In my last column I characterized the summer as a time to reflect, refresh, and renew. I have been doing a little of all three since then, and one topic I have mused upon is one important to us all in our profession: change.
Granted, I’m not saying anything new by drawing attention to it. Change in the music world, and in academe, has been accelerating for more than a decade. Progress has not been linear, nor can it be. We are, as a profession, complex. As our work goes deeper and wider, and as we move toward curricula that are broader, more diverse, and inclusive, we are navigating processes in our profession that do not hold single answers. Those answers may include, for example, the continuing of traditional careers, on the one hand, to, on the other, new paths that are less reliant on institutional structures and narratives, ones that instead draw upon development of an independent, entrepreneurial musician. Technology will continue to influence us profoundly in how we teach, create, and perform. It will influence the methods and results of our research, of how we communicate what we do, how we engage our audiences and classes, and how we approach the creative process itself.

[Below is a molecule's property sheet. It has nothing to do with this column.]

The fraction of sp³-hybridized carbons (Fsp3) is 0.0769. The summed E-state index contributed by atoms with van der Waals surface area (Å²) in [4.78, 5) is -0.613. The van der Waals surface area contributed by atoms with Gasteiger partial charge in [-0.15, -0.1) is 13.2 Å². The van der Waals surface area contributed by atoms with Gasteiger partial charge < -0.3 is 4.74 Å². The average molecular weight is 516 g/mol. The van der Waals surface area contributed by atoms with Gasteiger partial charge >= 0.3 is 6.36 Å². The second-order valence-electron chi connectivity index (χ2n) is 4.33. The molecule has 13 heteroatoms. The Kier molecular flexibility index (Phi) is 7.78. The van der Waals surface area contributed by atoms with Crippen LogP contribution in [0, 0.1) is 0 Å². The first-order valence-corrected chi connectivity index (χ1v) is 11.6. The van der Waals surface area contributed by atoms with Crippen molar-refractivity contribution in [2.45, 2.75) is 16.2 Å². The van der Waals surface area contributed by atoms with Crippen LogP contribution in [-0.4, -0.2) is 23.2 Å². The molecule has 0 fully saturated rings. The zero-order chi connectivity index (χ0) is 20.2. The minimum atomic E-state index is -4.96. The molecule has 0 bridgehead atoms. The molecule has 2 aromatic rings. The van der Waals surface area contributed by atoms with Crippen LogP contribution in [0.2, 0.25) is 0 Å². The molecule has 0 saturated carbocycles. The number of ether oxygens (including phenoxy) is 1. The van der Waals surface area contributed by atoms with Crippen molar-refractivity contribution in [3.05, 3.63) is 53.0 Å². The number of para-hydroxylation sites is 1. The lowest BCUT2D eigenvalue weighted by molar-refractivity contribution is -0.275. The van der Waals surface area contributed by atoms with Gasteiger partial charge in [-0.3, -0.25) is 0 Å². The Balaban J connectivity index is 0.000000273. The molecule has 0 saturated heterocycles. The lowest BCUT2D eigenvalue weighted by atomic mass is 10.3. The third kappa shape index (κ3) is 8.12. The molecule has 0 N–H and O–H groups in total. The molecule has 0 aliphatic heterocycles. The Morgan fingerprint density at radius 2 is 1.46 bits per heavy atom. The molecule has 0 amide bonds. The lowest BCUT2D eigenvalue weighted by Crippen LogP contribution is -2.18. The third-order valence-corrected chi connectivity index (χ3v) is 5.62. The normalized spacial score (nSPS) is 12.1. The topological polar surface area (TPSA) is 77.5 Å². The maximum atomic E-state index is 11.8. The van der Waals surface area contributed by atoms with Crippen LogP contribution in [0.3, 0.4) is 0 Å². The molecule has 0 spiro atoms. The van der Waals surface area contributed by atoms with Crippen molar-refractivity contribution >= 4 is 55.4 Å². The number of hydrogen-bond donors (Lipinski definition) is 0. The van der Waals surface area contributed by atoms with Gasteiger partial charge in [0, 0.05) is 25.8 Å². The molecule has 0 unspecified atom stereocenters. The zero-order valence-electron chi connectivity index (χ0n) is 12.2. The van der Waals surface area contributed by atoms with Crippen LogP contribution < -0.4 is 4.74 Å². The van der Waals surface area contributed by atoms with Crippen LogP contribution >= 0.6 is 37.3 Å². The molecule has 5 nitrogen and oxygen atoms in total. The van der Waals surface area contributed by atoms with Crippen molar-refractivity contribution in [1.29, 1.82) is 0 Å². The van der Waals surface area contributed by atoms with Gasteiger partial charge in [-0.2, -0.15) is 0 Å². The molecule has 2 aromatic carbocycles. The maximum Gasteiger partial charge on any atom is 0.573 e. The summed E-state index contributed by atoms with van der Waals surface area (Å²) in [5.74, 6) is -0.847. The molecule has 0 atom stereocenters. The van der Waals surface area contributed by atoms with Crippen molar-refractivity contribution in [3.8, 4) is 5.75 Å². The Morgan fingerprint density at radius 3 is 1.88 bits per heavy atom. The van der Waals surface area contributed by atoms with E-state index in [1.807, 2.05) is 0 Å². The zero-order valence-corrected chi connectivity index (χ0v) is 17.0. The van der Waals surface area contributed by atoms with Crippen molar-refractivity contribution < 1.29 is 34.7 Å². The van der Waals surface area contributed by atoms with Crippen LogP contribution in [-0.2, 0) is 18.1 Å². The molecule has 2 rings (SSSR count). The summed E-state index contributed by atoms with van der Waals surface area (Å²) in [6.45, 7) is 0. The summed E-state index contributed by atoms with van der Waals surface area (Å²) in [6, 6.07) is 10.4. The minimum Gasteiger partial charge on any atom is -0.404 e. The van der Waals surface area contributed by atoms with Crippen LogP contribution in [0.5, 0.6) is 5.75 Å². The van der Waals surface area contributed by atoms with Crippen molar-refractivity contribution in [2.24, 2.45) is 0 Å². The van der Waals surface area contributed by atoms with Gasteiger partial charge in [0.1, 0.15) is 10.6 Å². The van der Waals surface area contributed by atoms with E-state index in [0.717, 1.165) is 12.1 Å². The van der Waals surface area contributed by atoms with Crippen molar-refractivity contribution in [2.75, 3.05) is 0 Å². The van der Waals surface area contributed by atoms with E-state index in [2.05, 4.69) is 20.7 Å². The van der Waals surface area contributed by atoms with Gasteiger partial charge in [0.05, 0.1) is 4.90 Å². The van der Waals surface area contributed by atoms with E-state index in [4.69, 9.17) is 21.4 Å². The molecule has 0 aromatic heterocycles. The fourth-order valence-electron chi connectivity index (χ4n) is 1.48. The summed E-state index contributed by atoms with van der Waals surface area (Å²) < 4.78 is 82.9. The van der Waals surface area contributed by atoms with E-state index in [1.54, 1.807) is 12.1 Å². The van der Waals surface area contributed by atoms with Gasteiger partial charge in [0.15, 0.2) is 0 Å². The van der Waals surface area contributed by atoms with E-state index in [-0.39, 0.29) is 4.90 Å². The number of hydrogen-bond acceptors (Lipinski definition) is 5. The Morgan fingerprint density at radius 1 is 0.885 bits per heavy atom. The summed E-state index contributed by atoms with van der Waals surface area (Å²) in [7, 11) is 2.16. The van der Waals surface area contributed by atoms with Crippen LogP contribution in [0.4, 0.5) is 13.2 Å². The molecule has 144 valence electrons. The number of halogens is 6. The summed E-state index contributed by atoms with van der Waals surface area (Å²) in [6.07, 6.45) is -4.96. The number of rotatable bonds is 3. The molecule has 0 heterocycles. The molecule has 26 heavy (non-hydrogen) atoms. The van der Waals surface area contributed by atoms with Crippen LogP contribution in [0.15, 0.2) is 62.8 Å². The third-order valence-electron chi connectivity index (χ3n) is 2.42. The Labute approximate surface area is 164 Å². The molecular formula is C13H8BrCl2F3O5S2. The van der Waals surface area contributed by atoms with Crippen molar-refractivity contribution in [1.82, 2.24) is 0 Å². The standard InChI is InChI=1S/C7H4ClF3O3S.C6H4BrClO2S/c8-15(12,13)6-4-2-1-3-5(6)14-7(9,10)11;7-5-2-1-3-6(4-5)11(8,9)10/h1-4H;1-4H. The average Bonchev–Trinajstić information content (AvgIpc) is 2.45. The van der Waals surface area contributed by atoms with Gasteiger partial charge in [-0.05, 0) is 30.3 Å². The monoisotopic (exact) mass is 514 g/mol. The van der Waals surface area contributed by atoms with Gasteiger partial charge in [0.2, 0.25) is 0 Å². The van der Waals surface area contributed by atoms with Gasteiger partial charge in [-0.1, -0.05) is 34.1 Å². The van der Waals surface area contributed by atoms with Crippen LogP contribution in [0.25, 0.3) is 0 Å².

Whatever the path, from one viewed as more traditional to the explosion of opportunities packaged under the umbrella of “the 21st-Century Musician,” there could not be a better time to be doing our work. Asking new curricular questions, our dialogue is becoming ever richer. With a history of exploring new ideas, CMS has been part of this wave of change through a taskforce, summits, articles in the Symposium, webinars, and conference presentations and performances. The breadth of our work, part of which includes change, will be on full display this October at the national conference in San Antonio, Texas.
All of that said, my particular thoughts about change this month have focused less on these rich discussions and debates and more on the Society itself – more specifically, on its leadership.
On August 1 we begin a new phase in the history of our Society when Bill Pelto becomes the second executive director in our organization’s history, succeeding Robby Gunstream, who led us for thirty-three years. Bill steps into the position during a time of change, both within the profession and within our Society. His longstanding devotion to CMS, his experience these past three decades as a faculty member and a dean, his openness to listening to all voices, and his commitment to leading the Society, now on the eve of its 60th anniversary, all offer a promising future.
What are his initial plans and objectives? Instead of talking for Bill, I will turn this column over to him in August so that you can hear first-hand his thoughts on our great organization and how he will assist as well as guide us in our work.